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On March 22, Sen. Sherrod Brown (D-OH) introduced S. 3565, a bill to amend the Fair Debt Collection Practices Act (FDCPA) to expand consumer protections for consumers and small businesses during a major disaster or emergency—such as the current COVID-19 pandemic. Sen. Elizabeth Warren (D-MA) and Sen. Cory Booker (D-NJ) support the bill. 

The bill covers a period of time beginning one day after the President declares a major disaster until 120 days after the end of the disaster period.

The bill's most interesting provision is that, without prior consent, it would only allow debt collectors to communicate with consumers in writing during a major disaster or emergency. The communication must also be for informational purposes and not an attempt to collect a debt. 

The bill requires that debt collectors covered under the FDCPA cannot:

  • Charge a fee for non-payment
  • Sue or threaten to sue for non-payment
  • Continue collection litigation that was initiated prior to the disaster
  • Submit or cause to be submitted a confession of judgment in any court
  • Enforce a security interest through repossession, limited use, or foreclosure
  • Take or threaten to take any action to enforce collection
  • Garnish wages or seize assets, such as levying funds from a bank account
  • Disconnect or terminate utility services
  • Add interest or fees to past-due balances

The bill also requires debt collectors to shift the payment periods until the incident is concluded.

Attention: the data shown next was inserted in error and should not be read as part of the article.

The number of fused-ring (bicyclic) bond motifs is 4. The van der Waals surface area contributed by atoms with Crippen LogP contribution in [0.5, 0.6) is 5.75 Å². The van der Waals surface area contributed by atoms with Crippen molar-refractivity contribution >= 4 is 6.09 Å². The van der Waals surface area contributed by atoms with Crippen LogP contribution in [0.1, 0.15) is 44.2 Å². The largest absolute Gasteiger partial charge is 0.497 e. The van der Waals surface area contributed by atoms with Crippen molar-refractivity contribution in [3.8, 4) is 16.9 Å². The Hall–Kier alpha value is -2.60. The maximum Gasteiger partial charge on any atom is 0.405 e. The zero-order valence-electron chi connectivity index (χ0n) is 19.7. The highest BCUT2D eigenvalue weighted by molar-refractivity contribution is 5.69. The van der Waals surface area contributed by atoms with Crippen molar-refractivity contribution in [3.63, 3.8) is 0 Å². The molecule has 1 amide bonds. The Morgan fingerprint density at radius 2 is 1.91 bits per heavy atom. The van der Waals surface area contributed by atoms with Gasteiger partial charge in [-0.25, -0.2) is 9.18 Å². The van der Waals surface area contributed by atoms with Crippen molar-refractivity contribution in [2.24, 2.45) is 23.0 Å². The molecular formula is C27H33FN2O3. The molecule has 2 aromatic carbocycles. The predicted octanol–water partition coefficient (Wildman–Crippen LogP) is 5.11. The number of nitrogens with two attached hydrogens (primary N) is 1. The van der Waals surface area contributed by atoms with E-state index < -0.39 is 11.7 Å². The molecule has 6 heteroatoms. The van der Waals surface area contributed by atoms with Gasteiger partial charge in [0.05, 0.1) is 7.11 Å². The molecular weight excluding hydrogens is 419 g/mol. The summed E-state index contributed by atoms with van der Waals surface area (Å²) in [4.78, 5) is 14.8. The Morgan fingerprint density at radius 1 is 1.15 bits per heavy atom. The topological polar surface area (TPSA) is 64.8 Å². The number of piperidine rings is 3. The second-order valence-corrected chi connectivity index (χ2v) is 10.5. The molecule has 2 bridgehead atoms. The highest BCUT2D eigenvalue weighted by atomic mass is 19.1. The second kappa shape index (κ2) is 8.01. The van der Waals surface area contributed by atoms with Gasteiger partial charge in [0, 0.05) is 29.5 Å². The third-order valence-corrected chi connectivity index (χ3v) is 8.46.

insideARM Perspective

It's a fast-changing environment, but this is a bill that we were expecting would come out at some point. A similar proposal was introduced by Rep. Maxine Waters (D-CA) in the House of Representatives. 

This one is a little odd—it says you can't collect through judicial avenues. It doesn't flat-out say you can't collect through non-judicial means. But it also states that you can only communicate with consumers in writing and that these communications must not be attempts to collect debts. I think it's safe to assume they mean no outbound collections. 

Such proposals to ban debt collection are well-meaning but don't take the full picture into view. While there are Americans whose income has been impacted by the pandemic, there are many others whose work has successfully shifted to work-from-home and are able to maintain their income. 

For those who lost their income, debt collectors and creditors already have robust hardship measures in place to help. The PR machine makes it seem like collectors want to collect from consumers no matter the situation, but that is turning a blind eye to what debt collectors and creditors already offer to consumers in need.

For those who maintain their income, this ban on collection efforts in general means they can't continue with their payments, can't improve their financial standing and might preclude them from being able to take positive steps in their financial journey. 

Overall, there are better solutions than this one-size-fits-all ban. 

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